The buzz at the recent MODEX 2012 show in Atlanta was decidedly upbeat with exhibitors and attendees alike expressing optimism that this year would be the turning point for many businesses.
Indeed, warehouse automation in general has remained fairly healthy these past few years despite the global recession. While many companies were putting discretionary spending on hold, they also realized that making prudent investments in warehouse-related equipment and software during the downturn would ultimately improve the bottom line.
Meanwhile, the food and beverage sector continues to operate on thin margins, yet overall growth prospects are strong not only in the U.S. but globally as well. Furthermore, companies in this sector are prime candidates for tools that allow them to do more with less.
Cloud computing gains traction
Now that cloud computing has established a proven track record, more companies are comfortable with opting for a hosted pay-as-you-go model over an on-site installation. Specifically when it comes to cloud-based warehouse management systems (WMS), the segment has shown more promise for larger organizations in particular, which have been mostly left out because the technology couldn’t meet their demands. That has begun to change as cloud-based WMS has become more capable.
“Cloud computing is definitely generating more interest from people,” confirmed Diego Pantoja-Navajas, President and Chief Executive Officer of LogFire LLC, an exhibitor at MODEX 2012. Without a doubt, the reduced investment and total cost of ownership, especially in the present economy, is a big plus, he said. And, companies can immediately gain access to robust functionality and subsequent upgrades and advancements.
Several months ago, one of Peru’s largest supermarket chains, Supermercados Peruanos S.A. (SPSA), implemented LogFire Cloud-based SaaS WMS at their new distribution center in Lima. Compared to on-site installations that can take months—at times even over a year—the implementation of LogFire WMS took only four months from start to finish and provides SPSA with complete, Tier 1 capabilities.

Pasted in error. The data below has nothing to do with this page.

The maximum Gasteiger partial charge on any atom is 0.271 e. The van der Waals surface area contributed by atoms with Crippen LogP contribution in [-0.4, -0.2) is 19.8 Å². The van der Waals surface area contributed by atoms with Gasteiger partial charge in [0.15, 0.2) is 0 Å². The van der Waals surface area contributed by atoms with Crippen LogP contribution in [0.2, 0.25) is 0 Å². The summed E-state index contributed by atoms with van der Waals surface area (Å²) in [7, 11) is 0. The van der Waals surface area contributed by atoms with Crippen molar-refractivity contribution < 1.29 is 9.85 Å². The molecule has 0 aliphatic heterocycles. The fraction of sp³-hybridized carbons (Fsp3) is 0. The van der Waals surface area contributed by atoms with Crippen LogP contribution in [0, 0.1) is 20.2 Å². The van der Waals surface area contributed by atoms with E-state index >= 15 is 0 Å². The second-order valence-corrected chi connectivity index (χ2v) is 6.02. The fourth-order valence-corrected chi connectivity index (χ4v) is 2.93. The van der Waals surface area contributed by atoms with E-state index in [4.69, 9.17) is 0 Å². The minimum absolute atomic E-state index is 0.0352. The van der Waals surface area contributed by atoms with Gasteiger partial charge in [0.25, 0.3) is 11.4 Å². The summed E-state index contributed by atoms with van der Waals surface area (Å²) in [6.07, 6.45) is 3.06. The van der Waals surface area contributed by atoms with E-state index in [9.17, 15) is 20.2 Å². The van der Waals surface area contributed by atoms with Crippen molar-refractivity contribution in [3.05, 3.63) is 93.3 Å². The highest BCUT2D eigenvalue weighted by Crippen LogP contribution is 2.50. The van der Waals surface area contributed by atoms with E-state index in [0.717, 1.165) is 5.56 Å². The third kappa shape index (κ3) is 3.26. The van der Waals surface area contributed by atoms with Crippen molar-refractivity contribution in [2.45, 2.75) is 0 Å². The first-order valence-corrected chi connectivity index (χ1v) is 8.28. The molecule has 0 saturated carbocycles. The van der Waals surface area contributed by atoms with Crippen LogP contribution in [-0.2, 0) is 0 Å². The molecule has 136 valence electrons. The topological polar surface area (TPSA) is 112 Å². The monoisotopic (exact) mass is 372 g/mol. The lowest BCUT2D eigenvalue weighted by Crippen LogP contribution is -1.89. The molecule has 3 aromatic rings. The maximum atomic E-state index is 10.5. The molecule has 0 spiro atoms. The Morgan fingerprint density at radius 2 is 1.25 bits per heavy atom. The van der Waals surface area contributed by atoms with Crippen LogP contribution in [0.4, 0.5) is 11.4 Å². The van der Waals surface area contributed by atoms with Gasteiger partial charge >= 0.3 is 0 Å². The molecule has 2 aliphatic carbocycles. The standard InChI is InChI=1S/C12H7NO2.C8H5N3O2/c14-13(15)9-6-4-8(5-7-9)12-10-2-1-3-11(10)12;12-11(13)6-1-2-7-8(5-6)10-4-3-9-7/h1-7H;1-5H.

“The selection of LogFire’s WMS for SPSA was the right fit for us as they exceeded our expectations in three major areas of importance: performance, security and pricing,” said Fernando De Los Rios, Chief Information Officer for the supermarket chain. “LogFire provided us a mature, robust solution with the right scalability for our future growth.”
In addition, SPSA runs LogFire’s WMS on mobile tablets that are used throughout the warehouse, which boosted the quality of communication and the elimination of work stations.
“LogFire was able to meet the tight timeline required to complete SPSA’s project; this challenge allowed us to demonstrate our determination and the aspects that make us different from traditional companies in these industries,” added Pantoja-Navajas. “Benefits in decreased start-up costs, reduced implementation timelines, continuous system upgrades at no additional cost and quality customer service are evident.”
During a meeting with HighJump Software at the MODEX show, Chuck Fuerst, Director of Product Strategy, confirmed the upbeat business outlook, citing that 2011 “was a banner year for us,” he said. Looking ahead, the company expects to see a lot of activity from the food and beverage space.
In November, Horizon Beverage, a distributor of wine, beer and spirits in the New England region, chose HighJump’s WMS to manage its 500,000 square-foot distribution center in Norton, Mass., largely due to the “flexibility and configurability” of HighJump’s WMS, said Michael Epstein, Vice President of Operations and General Counsel at Horizon Beverage.
For its part, Accellos will continue to target the food and beverage sector too, stated Chad Collins, Chief Marketing Officer. “We’re seeing promising growth with certain segments such as craft brewers,” he pointed out. The company’s WMS offering, Accellos One Warehouse, combines radio frequency and barcode technology with a robust, three-tiered, Internet-based architecture.